Have-not Twins say Orioles have good shot at wild card Second-half comeback matter of talent, they say

August 19, 1998|By Christian Ewell | Christian Ewell,SUN STAFF

With a payroll of $69 million, anything is possible. Or so went the verdict among Minnesota Twins players regarding the Orioles' rebirth during the second half of the season.

"First of all, they have the payroll, but they're just doing what everyone expected them to do," Twins pitcher LaTroy Hawkins tTC said of the Orioles' 29-8 record since the break after last night's victory. "They're just doing it in the second half when they didn't do it in the first half. They got things together, and they're on a roll now."

That seemed to be the predominant prescription suggested by Twins players. Take $69 million, add water and, voila, you'll eventually win 29 of 37 games.

While players like Rafael Palmeiro (37 homers, 105 RBIs) and Eric Davis (24 home runs) hit their stride, the Twins' top RBI producer has 61 and their home run leader has 14.

"You have to have talent," said catcher Terry Steinbach, who won a World Series in 1989 with the Oakland Athletics. "If you're short, you won't make up for that."

According to Steinbach, good fortune must also be present. He cites Monday's game as an example. Though Scott Erickson had a strong performance, Steinbach recalls several hard-hit balls by the Twins that went right to people.

"You make your breaks, but you still have to have things go your way," he said.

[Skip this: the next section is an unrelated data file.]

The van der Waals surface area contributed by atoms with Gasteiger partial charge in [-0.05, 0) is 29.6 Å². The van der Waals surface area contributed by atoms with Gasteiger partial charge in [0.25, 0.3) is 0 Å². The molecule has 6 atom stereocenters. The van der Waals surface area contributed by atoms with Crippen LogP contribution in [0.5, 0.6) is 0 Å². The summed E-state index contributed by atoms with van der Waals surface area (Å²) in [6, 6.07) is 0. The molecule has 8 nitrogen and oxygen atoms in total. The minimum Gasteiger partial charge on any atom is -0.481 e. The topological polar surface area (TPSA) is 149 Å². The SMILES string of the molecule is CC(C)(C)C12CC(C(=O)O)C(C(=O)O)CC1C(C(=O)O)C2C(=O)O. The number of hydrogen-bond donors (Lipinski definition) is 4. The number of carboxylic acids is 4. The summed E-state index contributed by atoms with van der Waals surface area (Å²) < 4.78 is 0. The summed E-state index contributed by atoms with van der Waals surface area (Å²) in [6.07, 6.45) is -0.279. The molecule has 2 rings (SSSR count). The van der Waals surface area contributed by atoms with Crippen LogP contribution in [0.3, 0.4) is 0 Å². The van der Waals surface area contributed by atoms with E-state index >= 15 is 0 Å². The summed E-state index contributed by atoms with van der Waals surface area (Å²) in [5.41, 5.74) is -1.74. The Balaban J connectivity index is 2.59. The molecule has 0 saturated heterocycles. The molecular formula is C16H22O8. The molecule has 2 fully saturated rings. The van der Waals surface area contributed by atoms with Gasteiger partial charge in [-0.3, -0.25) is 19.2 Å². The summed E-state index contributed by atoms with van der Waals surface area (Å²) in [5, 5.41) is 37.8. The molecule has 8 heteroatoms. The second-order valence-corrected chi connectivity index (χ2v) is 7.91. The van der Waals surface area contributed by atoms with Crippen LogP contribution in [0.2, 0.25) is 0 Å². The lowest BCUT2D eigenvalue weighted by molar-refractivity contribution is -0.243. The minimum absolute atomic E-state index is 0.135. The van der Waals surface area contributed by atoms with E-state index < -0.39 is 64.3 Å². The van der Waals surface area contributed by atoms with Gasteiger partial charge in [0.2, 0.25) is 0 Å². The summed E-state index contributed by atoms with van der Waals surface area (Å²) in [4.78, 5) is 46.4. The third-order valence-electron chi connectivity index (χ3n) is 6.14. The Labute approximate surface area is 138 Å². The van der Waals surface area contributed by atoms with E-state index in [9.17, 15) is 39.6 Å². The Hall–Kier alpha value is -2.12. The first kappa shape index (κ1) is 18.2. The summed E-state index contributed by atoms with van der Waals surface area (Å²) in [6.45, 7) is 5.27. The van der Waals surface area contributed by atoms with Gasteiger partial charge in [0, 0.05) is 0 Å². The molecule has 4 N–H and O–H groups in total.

Veteran Paul Molitor said that Palmeiro's power outburst during the early part of the second half, and Davis' 30-game hitting streak may have provided the team with a reason to stay interested.

"Sometimes, when someone's doing something outside of the club, like a hitting streak, that's so much better because that's getting a lot of the attention," Molitor said.

But others cited one factor in the Orioles' surge not available before 1995: the wild card.

Twenty-six and a half games out of the division lead at the break, the Orioles' playoff hopes would have been dead.

Instead, the 15 1/2 -game wild-card deficit left them only wounded, requiring the merely remarkable run to get back into contention, as opposed to the impossible run necessary for a division title.

"The wild card has helped a lot of teams keep motivated," veteran pitcher Bob Tewksbury said. "The wild card has its advantages and disadvantages, but it's given everyone in that locker room hope -- everyone in this city -- that Baltimore can make it to the postseason."

Pub Date: 8/19/98

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